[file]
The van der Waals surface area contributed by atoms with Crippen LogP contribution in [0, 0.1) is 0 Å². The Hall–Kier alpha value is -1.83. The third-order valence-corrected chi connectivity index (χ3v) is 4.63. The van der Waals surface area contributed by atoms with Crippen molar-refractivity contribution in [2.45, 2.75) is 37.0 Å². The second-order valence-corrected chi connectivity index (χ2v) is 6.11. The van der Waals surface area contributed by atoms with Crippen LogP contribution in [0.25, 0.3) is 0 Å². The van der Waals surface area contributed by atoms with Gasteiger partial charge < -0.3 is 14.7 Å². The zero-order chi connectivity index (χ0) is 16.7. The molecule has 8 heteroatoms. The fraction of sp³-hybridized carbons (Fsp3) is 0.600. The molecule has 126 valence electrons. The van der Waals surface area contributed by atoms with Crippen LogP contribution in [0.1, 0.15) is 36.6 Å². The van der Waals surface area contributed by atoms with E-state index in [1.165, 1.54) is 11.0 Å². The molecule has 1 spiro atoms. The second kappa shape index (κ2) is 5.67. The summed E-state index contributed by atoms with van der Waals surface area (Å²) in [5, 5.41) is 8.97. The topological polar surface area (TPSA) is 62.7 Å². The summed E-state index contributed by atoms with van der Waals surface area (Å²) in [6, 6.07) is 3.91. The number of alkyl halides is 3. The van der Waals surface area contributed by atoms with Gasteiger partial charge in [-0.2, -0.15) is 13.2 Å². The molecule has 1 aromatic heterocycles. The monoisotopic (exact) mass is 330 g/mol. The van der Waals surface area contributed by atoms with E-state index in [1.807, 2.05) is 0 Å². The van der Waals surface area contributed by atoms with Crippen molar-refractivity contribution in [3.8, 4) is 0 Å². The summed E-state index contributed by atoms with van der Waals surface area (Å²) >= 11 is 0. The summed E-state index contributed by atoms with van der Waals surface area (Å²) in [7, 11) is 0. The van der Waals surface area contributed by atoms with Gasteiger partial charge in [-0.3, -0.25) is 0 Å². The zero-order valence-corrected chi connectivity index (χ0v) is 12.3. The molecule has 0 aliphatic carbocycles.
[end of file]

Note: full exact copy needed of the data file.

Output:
The van der Waals surface area contributed by atoms with Crippen LogP contribution in [0, 0.1) is 0 Å². The Hall–Kier alpha value is -1.83. The third-order valence-corrected chi connectivity index (χ3v) is 4.63. The van der Waals surface area contributed by atoms with Crippen molar-refractivity contribution in [2.45, 2.75) is 37.0 Å². The second-order valence-corrected chi connectivity index (χ2v) is 6.11. The van der Waals surface area contributed by atoms with Crippen LogP contribution in [0.25, 0.3) is 0 Å². The van der Waals surface area contributed by atoms with Gasteiger partial charge < -0.3 is 14.7 Å². The zero-order chi connectivity index (χ0) is 16.7. The molecule has 8 heteroatoms. The fraction of sp³-hybridized carbons (Fsp3) is 0.600. The molecule has 126 valence electrons. The van der Waals surface area contributed by atoms with Crippen LogP contribution in [0.1, 0.15) is 36.6 Å². The van der Waals surface area contributed by atoms with E-state index in [1.165, 1.54) is 11.0 Å². The molecule has 1 spiro atoms. The second kappa shape index (κ2) is 5.67. The summed E-state index contributed by atoms with van der Waals surface area (Å²) in [5, 5.41) is 8.97. The topological polar surface area (TPSA) is 62.7 Å². The summed E-state index contributed by atoms with van der Waals surface area (Å²) in [6, 6.07) is 3.91. The number of alkyl halides is 3. The van der Waals surface area contributed by atoms with Gasteiger partial charge in [-0.2, -0.15) is 13.2 Å². The molecule has 1 aromatic heterocycles. The monoisotopic (exact) mass is 330 g/mol. The van der Waals surface area contributed by atoms with E-state index in [1.807, 2.05) is 0 Å². The van der Waals surface area contributed by atoms with Crippen molar-refractivity contribution in [3.8, 4) is 0 Å². The summed E-state index contributed by atoms with van der Waals surface area (Å²) >= 11 is 0. The summed E-state index contributed by atoms with van der Waals surface area (Å²) in [7, 11) is 0. The van der Waals surface area contributed by atoms with Gasteiger partial charge in [-0.3, -0.25) is 0 Å². The zero-order valence-corrected chi connectivity index (χ0v) is 12.3. The molecule has 0 aliphatic carbocycles.